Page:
In this case, iterations of the loop will be executed in a massively parallel fashion by the multiple threads of the GPU. I covered Chapel’s GPU support in some detail in Introduction to GPU Programming in Chapel.

To scale the program to something like a cluster, cloud instance, or supercomputer, the programmer has to make use of several compute nodes at the same time. In this example, that can be achieved by asking Chapel to distribute the arrays across all compute nodes available to the program. When doing so, Chapel divides the iterations of the loop — as well as the array data itself — across the nodes’ memories and processors.

use BlockDist;

var Space = blockDist.createDomain(1..n);
var Dst, Src, Inds: [Space] int;
initArrays(Src, Indices);

forall i in Space do
  Dst[i] = Src[Inds[i]];

With additional tweaks, the multi-node and multi-GPU versions of this program can be combined to distribute computations across all GPUs in an entire cluster. These are the exact sorts of changes that were made to Scott Bachman’s Coral Reef software above to make it run on Frontier.

The main takeaway is that the same tools — forall loops and on statements — interplay elegantly to fit a wide variety of use cases. Moreover, they don’t sacrifice performance. The multi-node version of the program above (which is the Bale IndexGather benchmark, by the way), outperforms standard parallel computing technologies:

Performance of Chapel’s IndexGather benchmark, with the `--auto-aggregation` compiler flag
Performance of Chapel’s IndexGather benchmark, with the --auto-aggregation compiler flag

The code presented up to this point is far from a complete picture of all of the unique features that Chapel brings to the table; there’s just not enough space here to cover them all. Some other features to check out are:

  • sync variables and coforall loops for explicit parallelism, covered in depth in one of our previous blog posts
  • reductions, for combining a set of elements into a scalar, covered in another blog post
  • promotion, for seamlessly applying scalar functions to multiple elements at once, covered in a third blog post

And those are just the parallelism-specific features! Take a look at the Advent of Code series for a gentle introduction to Chapel, including its general-purpose features.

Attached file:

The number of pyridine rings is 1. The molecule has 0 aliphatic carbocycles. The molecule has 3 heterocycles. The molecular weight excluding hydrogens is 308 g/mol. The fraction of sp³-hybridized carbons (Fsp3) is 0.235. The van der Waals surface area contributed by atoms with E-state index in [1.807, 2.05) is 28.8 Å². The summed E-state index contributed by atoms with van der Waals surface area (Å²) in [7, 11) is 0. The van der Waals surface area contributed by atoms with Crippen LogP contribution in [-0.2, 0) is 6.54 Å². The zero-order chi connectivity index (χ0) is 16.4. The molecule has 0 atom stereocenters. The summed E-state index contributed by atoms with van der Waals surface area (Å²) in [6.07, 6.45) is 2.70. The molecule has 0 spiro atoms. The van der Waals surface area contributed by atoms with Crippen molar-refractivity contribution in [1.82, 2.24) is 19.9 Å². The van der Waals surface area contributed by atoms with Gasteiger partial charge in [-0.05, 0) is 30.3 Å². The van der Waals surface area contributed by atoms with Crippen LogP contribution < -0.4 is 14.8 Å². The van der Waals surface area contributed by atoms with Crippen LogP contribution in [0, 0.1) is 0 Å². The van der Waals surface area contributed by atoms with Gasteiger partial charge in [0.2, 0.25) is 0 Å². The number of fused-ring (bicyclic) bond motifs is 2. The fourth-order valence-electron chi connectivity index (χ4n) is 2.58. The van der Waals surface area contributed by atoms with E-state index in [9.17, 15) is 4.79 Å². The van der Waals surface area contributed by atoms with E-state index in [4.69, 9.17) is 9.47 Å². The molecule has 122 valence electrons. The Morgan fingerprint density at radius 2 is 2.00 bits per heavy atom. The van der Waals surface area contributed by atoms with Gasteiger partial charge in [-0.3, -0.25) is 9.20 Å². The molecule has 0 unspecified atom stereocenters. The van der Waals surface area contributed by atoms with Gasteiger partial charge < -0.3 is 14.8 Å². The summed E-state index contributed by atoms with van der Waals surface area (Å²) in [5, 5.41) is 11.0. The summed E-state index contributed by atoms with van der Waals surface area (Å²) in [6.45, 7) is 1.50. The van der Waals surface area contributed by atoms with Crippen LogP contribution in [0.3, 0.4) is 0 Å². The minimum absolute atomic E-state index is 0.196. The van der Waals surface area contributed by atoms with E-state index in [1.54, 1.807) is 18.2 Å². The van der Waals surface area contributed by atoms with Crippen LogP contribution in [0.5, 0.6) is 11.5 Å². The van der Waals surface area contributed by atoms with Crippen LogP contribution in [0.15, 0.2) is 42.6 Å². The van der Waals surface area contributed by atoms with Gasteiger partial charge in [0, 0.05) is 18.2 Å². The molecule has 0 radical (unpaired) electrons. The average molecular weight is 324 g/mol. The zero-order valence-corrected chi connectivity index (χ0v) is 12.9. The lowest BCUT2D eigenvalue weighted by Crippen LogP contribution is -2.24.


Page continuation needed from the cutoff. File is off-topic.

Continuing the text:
Rich Tooling Support

Chapel’s 2.0 release also brings improvements to developer tooling. Along with the latest version of the language, the Chapel team is publishing a Visual Studio Code extension for Chapel. This extension provides support for a number of features, including:

  • code diagnostics (syntax and semantic errors), including quick fixes
  • documentation on hover
  • go-to-definition, find references
  • linting for common issues using chplcheck
  • and much more!

The VSCode extension is an exciting development, bringing a large number of modern editor features to users of Chapel. Much like the features of Chapel itself, there’s simply not enough room in this article to show all of them off. Stay tuned for another article that walks through what the new extension can do in more detail. In the meantime, as a little teaser, here’s a demonstration of hover information and go-to-definition:

Hovering and going-to-definition using Chapel’s VSCode extension
Hovering and going-to-definition using Chapel’s VSCode extension

Much of the extension’s functionality is provided by a general tool that uses the Language Server Protocol. This new tool, the Chapel language server, can also be used from other editors. For example, members of the Chapel team use it with Neovim on a daily basis.

Conclusion and Looking Forward

Chapel has supported developers with various computing needs in creating performant and maintainable software since 2015, a track record of nearly 10 years. The 2.0 release represents the culmination of a concerted, multi-year effort to refine Chapel’s core functionality based on these many years of experience. Chapel is now stable, but it is not finished: the language will continue to see performance improvements, new features, and better tooling. Whether you are working with a personal machine or a multi-node cluster, there has been no better time to get started with Chapel to get the most out of your computing hardware.

David A. Bader
David A. Bader
Distinguished Professor and Director of the Institute for Data Science

David A. Bader is a Distinguished Professor in the Department of Computer Science at New Jersey Institute of Technology.